First off, Kudos to Mrs. Koczera for sending us some non-fair trade coffee. The blood, sweat, and tears of children that go into each and every batch of Dunkin Donut's coffee gives it that capitalist flavor we all know and love so well.
After almost a month, I have finally had a meal here that I didn't quite fancy: quail. There were all these quail carcasses lying upon a bed of stuffing. There legs were spread wide open to the heavens (I felt like a FOWL Gynocologist) and, if I didn't know better, I'd have thought I was in Pet Cemetery. It was pretty scary. Besides, unless you eat the bones of these things, there's not much to them in terms of substance. Thank God for Little Cesar's Pizza.
Apart from that and the crusade I recently called against the Moonies, all is going rather well. I've undergone tremendous growth, too: the Eucharist is not the same thing as Euchre, the card game. I believe in God (there's a thought).
Okay, now let me get something off my chest. There are about 25 people at mass every day. The way we do Communion, we pass the plate around (like an hors dourves tray) and there's usually some left overs at the end of the line. You know, several pieces of the Host. From my standpoint, if you have to consume the extra Host, does that count for more grace, as sort of an act of theologically super-sizing Jesus? Should I be jealous when I only get ONE and the glutton-for-gluten next to me consumes like eight pieces of JC? First Wendy's with the Biggie Size, then McDonald's with Super Size and Extra Value meals, now it's the Church....I'm so confused. I wonder how many carbs each Host has...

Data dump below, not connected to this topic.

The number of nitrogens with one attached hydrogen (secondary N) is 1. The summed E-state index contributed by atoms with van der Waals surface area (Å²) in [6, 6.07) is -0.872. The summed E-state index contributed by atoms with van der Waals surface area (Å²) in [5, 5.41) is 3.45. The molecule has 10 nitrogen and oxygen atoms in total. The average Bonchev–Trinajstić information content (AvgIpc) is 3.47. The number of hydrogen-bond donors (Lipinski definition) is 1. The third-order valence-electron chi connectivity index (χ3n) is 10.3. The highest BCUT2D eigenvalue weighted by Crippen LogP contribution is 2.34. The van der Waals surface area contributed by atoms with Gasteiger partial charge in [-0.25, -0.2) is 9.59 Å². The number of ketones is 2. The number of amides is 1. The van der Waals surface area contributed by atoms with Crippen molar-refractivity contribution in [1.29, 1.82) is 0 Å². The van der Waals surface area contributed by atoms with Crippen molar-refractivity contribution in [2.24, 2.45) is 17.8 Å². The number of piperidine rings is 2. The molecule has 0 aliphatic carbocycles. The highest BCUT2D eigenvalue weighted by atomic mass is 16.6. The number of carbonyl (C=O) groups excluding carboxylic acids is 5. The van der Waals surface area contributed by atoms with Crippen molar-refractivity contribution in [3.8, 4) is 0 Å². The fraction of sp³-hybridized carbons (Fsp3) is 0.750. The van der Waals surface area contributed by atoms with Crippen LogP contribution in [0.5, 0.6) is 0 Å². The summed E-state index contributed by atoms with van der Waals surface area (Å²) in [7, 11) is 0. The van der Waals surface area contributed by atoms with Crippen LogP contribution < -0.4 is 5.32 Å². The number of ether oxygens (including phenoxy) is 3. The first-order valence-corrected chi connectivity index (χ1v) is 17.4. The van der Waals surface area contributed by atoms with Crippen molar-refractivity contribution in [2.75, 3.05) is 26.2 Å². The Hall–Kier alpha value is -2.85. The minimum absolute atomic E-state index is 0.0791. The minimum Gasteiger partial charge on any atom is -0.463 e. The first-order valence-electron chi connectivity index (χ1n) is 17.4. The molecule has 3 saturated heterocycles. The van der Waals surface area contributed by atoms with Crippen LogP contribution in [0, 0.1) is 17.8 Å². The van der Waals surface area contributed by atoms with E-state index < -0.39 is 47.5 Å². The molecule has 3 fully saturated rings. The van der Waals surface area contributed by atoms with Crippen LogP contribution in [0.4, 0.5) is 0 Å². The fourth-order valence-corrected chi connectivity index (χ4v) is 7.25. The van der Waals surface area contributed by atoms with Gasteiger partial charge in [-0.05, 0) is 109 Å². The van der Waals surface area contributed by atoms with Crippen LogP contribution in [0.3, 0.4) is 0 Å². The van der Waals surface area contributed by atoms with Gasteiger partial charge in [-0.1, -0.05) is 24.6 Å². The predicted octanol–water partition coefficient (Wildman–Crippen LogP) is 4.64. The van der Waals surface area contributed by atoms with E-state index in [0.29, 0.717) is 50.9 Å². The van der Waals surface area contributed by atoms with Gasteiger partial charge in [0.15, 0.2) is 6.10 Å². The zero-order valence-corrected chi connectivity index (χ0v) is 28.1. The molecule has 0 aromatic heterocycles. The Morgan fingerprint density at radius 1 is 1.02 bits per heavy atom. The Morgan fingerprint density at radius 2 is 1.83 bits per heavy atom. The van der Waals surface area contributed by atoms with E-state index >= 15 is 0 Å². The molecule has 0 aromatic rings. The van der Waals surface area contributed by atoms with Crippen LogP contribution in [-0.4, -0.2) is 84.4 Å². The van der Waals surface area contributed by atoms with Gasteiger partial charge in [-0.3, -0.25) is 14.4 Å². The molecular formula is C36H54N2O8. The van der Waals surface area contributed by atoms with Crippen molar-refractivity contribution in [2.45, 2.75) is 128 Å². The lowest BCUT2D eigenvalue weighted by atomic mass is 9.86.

Now, one final thought. I have begun my master work in Moral Theology. It'll be about sex (of course) and entitled: The Rhythm Method of Theology. It'll be a whole book about doing theology with sexual allusions. Could be a hot time, no?
Over the last few weeks, I've begun to notice a common refrain from my Hebrew Scripture and New Testament students. Very often, they wil...
Below, please find the third case study I wrote and used on my final exam for our junior-year morality course.
Teachers know well “the apple does not fall far from the tree.” The annual parent-teacher conference attests and affirm...